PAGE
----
You're not using the systems I'm using!
Have you not encountered "modern" applications with all sorts of helpful little tools shoehorned onto the title bar? I regularly find myself using applications for which there's not a single pixel in the title bar that's not active in some way. (Also, it's often the case that the only visible bit of the window I want, that's not obscured by all the other windows I've got open, does not include the title bar.) —scs (talk) 20:20, 17 March 2023 (UTC)Reply[reply]
Good old Alt+Tab? --Ouro (blah blah) 20:15, 17 March 2023 (UTC)Reply[reply]
In my X config, I set it to ignore first click on an inactive window. I also set it so if I launch a program and then click on a screen, the program automatically launches on the screen I clicked on. There are usually configuation settings for just about everything you want. The trick is learning enough about the settings to find and set what you need to set. (talk) 21:23, 17 March 2023 (UTC)Reply[reply]
Just some thoughts:
The window manager is responsible for making windows active or inactive, although applications can ask it to activate windows. So if you click on some window to activate it, the window manager handles that click. The application is responsible for handling clicks on buttons or other active elements. The application doesn't know about mouse operations on inactive (out of focus) windows, as the window manager never passes those to the application. The window manager doesn't know about the contents of the window, like what button is where. It only passes the coordinates of the cursor, relative to the corner of the window, to the application controlling the active window.
A mouse click consists of two events: a press and a release. If the press is used to activate a window, the release can be passed on to the application. It's up to the application to decide whether a button or other element can be activated with just a release. A window manager could also use the press to activate a window, but at the same time forward that press to the application controlling that window. The window manager may be configurable in that aspect. But whether the window manager forwards this activating press event to the application cannot depend on what button is under the cursor, as the window manager doesn't know. You may want to look into the configuration of your window manager.
I normally shift focus to windows (activate them) by hovering the mouse over them, no click required. A click is only needed to raise the window over other windows. Most Linux window managers have that option. Most of the time I've only one window per workspace, so I switch window by switching workspace, which can be done by keyboard. As workspaces are in a 3×5 planar layout, I need at most 3 key presses with arrow keys, or 1 with ctrl+Fx, to go to any other workspace. On a linear layout, like you get with alt+tab switching, you may need up to 14 presses if you have 15 windows (7 if you can also move back). PiusImpavidus (talk) 11:12, 18 March 2023 (UTC)Reply[reply]
Microsoft Windows has or had a mode in which the active window was the one the cursor was in. No need to click. I liked this and wish macOS had a similar mode.  --Lambiam 11:18, 18 March 2023 (UTC)Reply[reply]
A screenshot of MS Windows' background application window responding to a mouse event (hover).
This: "The application doesn't know about mouse operations on inactive (out of focus) windows" seems incomplete, or not precise enough. The image shows a window of an internet browser, which responds to a mouse event (the cursor hovering over a hyper-link) with a tool-tip popping, while the window remains inactive (background), partially hidden behind an active (foreground) MS Teams' window. The visible response suggests the background window knows about the mouse operation and actively handles it. --CiaPan (talk) 12:36, 20 March 2023 (UTC)Reply[reply]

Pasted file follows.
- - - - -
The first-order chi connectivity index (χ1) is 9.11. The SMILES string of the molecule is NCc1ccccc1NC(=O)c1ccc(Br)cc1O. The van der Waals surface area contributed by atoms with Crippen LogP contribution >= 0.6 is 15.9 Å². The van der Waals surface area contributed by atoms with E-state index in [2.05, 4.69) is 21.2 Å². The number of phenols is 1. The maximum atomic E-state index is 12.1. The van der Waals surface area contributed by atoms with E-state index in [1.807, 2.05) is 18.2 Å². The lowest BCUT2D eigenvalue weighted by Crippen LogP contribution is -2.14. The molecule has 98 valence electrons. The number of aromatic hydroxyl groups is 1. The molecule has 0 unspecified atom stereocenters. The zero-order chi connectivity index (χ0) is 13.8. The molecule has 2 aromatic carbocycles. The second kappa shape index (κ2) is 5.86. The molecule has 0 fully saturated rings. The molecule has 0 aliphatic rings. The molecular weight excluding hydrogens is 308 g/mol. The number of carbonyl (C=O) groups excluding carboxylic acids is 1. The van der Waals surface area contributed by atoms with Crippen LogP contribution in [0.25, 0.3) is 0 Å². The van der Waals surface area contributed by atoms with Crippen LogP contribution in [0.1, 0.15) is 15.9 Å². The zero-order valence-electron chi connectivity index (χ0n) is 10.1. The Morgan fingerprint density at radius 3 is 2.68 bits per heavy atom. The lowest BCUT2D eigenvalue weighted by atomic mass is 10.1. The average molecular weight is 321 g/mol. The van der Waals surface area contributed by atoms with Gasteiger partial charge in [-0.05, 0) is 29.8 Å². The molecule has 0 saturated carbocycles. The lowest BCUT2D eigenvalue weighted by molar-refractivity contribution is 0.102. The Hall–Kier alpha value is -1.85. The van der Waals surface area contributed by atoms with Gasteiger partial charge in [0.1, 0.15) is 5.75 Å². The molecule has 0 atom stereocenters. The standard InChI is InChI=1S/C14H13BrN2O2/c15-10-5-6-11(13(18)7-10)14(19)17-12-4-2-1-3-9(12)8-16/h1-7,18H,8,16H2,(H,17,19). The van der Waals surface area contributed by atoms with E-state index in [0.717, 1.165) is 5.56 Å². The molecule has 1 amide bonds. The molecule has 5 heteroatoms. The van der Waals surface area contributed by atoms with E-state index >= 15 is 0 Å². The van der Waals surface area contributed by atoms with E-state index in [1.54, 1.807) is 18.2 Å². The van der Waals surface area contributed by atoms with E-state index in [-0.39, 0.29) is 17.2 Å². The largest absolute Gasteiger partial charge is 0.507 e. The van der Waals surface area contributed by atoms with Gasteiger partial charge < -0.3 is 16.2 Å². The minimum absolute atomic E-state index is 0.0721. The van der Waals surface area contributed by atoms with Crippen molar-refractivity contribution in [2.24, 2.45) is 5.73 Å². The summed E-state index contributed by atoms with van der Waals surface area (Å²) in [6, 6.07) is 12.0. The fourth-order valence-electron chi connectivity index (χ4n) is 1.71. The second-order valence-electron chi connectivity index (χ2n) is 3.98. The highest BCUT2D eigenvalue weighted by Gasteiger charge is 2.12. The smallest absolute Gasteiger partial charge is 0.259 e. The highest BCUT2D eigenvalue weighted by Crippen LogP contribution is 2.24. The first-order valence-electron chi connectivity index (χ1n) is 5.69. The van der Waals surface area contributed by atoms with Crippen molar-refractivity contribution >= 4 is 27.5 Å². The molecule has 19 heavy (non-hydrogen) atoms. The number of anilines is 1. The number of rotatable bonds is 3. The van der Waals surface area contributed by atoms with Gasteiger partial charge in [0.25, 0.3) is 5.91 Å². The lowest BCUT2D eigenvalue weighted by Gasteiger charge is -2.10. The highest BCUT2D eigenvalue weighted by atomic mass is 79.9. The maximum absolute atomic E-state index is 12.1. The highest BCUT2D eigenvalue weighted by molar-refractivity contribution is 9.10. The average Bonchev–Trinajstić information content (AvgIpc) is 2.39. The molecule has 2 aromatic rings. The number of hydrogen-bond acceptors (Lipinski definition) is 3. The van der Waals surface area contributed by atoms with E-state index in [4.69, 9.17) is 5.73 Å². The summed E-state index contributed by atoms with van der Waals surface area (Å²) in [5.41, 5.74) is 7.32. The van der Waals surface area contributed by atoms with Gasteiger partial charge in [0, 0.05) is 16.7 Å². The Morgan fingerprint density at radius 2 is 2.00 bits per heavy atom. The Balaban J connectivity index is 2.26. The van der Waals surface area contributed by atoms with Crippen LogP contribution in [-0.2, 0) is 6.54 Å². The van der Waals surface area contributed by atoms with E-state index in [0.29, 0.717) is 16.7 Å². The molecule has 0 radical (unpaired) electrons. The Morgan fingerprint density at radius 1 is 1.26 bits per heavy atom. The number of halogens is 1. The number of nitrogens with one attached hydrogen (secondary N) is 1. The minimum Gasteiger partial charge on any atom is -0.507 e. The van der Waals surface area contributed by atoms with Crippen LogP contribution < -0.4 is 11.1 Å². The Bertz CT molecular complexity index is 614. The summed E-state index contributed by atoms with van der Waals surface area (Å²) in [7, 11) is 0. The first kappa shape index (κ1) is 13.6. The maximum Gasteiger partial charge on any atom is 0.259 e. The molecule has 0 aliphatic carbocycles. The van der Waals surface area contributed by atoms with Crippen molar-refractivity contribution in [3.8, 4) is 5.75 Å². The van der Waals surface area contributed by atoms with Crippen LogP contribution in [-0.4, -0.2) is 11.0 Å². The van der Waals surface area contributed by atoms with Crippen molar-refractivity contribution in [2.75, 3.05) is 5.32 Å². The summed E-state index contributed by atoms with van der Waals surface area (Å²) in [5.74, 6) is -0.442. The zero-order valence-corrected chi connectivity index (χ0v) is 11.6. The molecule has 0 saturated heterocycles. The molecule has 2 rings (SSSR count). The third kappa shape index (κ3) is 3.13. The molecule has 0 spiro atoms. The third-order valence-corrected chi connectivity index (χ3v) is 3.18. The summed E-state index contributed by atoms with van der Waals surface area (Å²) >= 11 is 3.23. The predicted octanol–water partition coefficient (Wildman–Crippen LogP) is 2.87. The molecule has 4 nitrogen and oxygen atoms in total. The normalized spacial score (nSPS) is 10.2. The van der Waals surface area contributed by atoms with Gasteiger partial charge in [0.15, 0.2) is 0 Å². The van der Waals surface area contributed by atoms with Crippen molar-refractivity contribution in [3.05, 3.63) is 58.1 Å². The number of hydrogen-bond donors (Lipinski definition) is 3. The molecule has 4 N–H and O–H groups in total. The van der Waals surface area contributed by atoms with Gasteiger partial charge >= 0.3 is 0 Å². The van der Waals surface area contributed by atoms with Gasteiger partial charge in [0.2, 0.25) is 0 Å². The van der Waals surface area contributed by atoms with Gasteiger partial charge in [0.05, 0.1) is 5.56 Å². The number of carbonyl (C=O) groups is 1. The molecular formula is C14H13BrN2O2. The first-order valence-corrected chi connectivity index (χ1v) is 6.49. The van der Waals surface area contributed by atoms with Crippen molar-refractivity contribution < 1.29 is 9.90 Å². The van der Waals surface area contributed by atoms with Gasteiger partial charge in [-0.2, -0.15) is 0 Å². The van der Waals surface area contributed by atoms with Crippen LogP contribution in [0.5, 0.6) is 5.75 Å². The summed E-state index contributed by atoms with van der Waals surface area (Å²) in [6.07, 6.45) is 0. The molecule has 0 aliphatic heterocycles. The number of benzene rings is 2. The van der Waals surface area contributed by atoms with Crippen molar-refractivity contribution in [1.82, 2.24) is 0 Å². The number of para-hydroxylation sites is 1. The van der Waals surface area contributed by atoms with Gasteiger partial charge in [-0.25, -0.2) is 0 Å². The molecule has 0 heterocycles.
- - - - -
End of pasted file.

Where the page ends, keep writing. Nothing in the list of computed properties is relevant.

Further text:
I was not the one who wrote this.  --Lambiam 12:58, 20 March 2023 (UTC)Reply[reply]

March 18[edit]

What is the best, most reliable modern mini pc available?[edit]

I have been unable to find a single review of any mini pc that doesn’t say "failed after two months, do not buy". Surely, there must be at least one reliable brand one can depend on? Viriditas (talk) 21:08, 18 March 2023 (UTC)Reply[reply]

That risks being a request for opinion. But here's a source for Apple having had a reputation for reliability (unsure if that's still true), and there exists the Mac Mini, which seems well thought of in its current "Apple silicon" iteration. If you sign the right documents, possibly they'll send you a new one when it breaks.  Card Zero  (talk) 16:56, 19 March 2023 (UTC)Reply[reply]
I'd second that. With Apple, you possibly do not get the very best, and you probably do not get the absolutely best value for money. But you do normally get predictably high quality and very good service. The problem with generic PCs ist that any particular model lives such a short life in the market place that reputation does not matter. In fact, when I worked in industry, even large companies had trouble guaranteeing us 30 computers of identical make (so that we could certify it once for compliance with the software and safety requirements), because they didn't now which exact hard drive or RAM stick their subcontractors put in. --Stephan Schulz (talk) 17:06, 19 March 2023 (UTC)Reply[reply]
I will grant that Apple does have a reputation for "it just works"; however, if repairs are needed, the options can be limited and unduly expensive. Apple "genius bars" will too often only offer expensive board or other sub-assembly replacement options, when cost saving component level fixes are possible. Independent shops can perform component diagnostics and repairs, but are sometimes limited by restrictions Apple imposes on parts availability. All this is part of the "Right to Repair" movement.